Manchester Orchestra
Simple Math

Manchester Orchestra - Simple Math

”I remember seeing the Blood Brothers play at the Masquerade and it scaring me to my core. I’d never heard of them. I just went with a friend, and then shortly after that I realized that I want that power. I wanted that power just to shock people with sound.” – Andy Hull

The first time I ever met Andy Hull, we connected a bit on a love for The Blood Brothers. Not a band you would expect the frontman and lyricist of Manchester Orchestra to have a heart for, but in reality, Hull has quite a musical archive of influence, even telling me how he likes turning fans onto new bands or ones they may never have heard of. Aside from his admiration as a music fan, the above pulled quote also speaks volumes in a quest to be not only challenged, but have the audacity to simply “put up or shut up.” With 2009’s Mean Everything to Nothing, the band saw a sophomore incline of sorts: two radio singles and a well-received album that personally landed in my lap at one of the biggest changes in my life thus far. On the most personal of levels, the band’s second release was the perfect soundtrack to leaving college and moving away as Deja Entendu was the score when entering it.

During the first run through of Simple Math, it is a shocking absorption to many a Manchester Orchestra fan. There’s no instant gratification in the band’s new piece of work. Instead, the band layer one of the best albums of 2011 with so many different influences (Built to Spill, Pavement, Weezer, The Snake the Cross the Crown, and much more) that there’s no pinpointing a “sound” to Simple Math. It’s an album that’s overwhelming to the listener and outdoing for the band. To go from the gradual epic build of “Pale Black Eye,” to the sludgy and heaviest venture to date (“Virgin”) and into the beautiful bloom of the title track is a powerful thing and the prime cut of the record. Even more powerful is how honest Hull continues to be. The opening “Deer” is an apologetic letter to his friends and family (Dear everyone that I ever really knew/ I acted like an asshole so I could keep my edge on you) and even to his fans (Dear everybody that has ever seen my band/it’s still confusing, we’ll never understand/I acted like an asshole so my albums would never burn). It’s a tragic opener that bleeds of a broken character lost in confusion and exhaustion.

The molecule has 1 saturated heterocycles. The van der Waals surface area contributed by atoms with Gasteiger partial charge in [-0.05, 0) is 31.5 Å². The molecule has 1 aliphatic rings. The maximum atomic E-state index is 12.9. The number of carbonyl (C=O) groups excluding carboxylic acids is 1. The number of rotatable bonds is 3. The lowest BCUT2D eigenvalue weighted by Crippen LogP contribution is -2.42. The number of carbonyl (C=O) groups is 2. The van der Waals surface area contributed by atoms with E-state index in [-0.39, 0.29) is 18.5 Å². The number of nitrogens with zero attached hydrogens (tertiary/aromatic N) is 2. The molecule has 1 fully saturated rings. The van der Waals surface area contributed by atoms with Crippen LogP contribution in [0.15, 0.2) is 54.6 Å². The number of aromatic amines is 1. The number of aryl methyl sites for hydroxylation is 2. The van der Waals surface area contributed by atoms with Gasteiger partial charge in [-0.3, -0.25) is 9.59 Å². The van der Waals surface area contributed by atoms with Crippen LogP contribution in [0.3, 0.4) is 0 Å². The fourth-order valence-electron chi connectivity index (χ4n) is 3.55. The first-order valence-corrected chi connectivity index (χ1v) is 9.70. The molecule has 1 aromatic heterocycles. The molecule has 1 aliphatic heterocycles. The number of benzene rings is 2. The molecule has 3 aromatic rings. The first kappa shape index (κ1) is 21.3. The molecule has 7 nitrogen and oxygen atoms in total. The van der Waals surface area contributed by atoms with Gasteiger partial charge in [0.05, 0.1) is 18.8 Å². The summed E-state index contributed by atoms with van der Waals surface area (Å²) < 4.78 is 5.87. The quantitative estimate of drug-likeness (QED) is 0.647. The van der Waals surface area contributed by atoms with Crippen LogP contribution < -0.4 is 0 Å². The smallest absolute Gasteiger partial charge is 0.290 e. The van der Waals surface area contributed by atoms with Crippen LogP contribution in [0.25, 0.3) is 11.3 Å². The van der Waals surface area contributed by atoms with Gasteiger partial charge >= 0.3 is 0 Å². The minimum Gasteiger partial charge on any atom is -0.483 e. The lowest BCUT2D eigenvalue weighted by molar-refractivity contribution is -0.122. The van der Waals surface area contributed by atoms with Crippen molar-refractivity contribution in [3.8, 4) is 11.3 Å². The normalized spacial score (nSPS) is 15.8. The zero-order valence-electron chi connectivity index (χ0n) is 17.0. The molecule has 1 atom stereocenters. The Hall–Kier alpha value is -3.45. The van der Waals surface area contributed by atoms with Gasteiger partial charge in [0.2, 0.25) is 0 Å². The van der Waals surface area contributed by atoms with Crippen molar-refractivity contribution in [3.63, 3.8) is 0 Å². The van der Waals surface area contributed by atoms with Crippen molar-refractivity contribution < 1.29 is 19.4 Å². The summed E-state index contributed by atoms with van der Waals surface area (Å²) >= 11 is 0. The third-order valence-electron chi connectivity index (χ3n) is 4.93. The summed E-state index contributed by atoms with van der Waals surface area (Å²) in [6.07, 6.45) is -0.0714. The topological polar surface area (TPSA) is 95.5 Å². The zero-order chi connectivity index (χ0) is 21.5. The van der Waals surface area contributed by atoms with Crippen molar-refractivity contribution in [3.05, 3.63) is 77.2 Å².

”Pensacola” will be a number many will talk about. Through all the self-deprecation and dark underbelly of most of the record’s serious subject matter, “Pensacola” shows a brighter side to the band’s technique that includes hand claps, horns and one of the best vocal choruses on a track in some time. At the heart of it, the song showcases a band that’s not afraid to take a stab at any direction or influence. They are at their brightest when it’s melodic, and at their darkest in the drudging dissonant points of the album. Manchester Orchestra not only shock their audience with the flow of Simple Math, they will leave fans coming back in awe of the band’s expansion from the straightforward approach of their previous two albums and into the symphonic style of execution this time around.

Where Chris Freeman added texture to Mean Everything to Nothing, he really vamps it up this time around as he performs in bolder strokes upon the overall mural on “Virgin” and “Leave it Alone.” Robert McDowell and Hull play off each other in a bluesy foreplay on the heavier sanctions of “Mighty” and “April Fool,” but in the closing “Leaky Breaks.” the song takes the two in more of a Wilco territory with a somber, yet peaceful mood slowly carrying out the album. Rhythmically, Tim Very and Jonathan Corley are well on time with each other, even with the departure of Jeremiah Edmond’s talents. Hull continues to open himself up, and the deeper he digs, the darker it becomes. As his lyrics are probably their most vulnerable this time around, the band shines bright against them.

Many of us, including myself, were taken back for a second upon the first full listen of “Simple Math” when it was released. That song is only a piece of a fruitful picture that is the success of Manchester Orchestra pushing themselves as musicians through the flow and timbre of Simple Math. In a year that’s produced an overwhelming amount of great music, Simple Math is another outstanding painting worth the public’s attention. When Hull sings “Believe me, all is brilliant,” it really is once again for this band.

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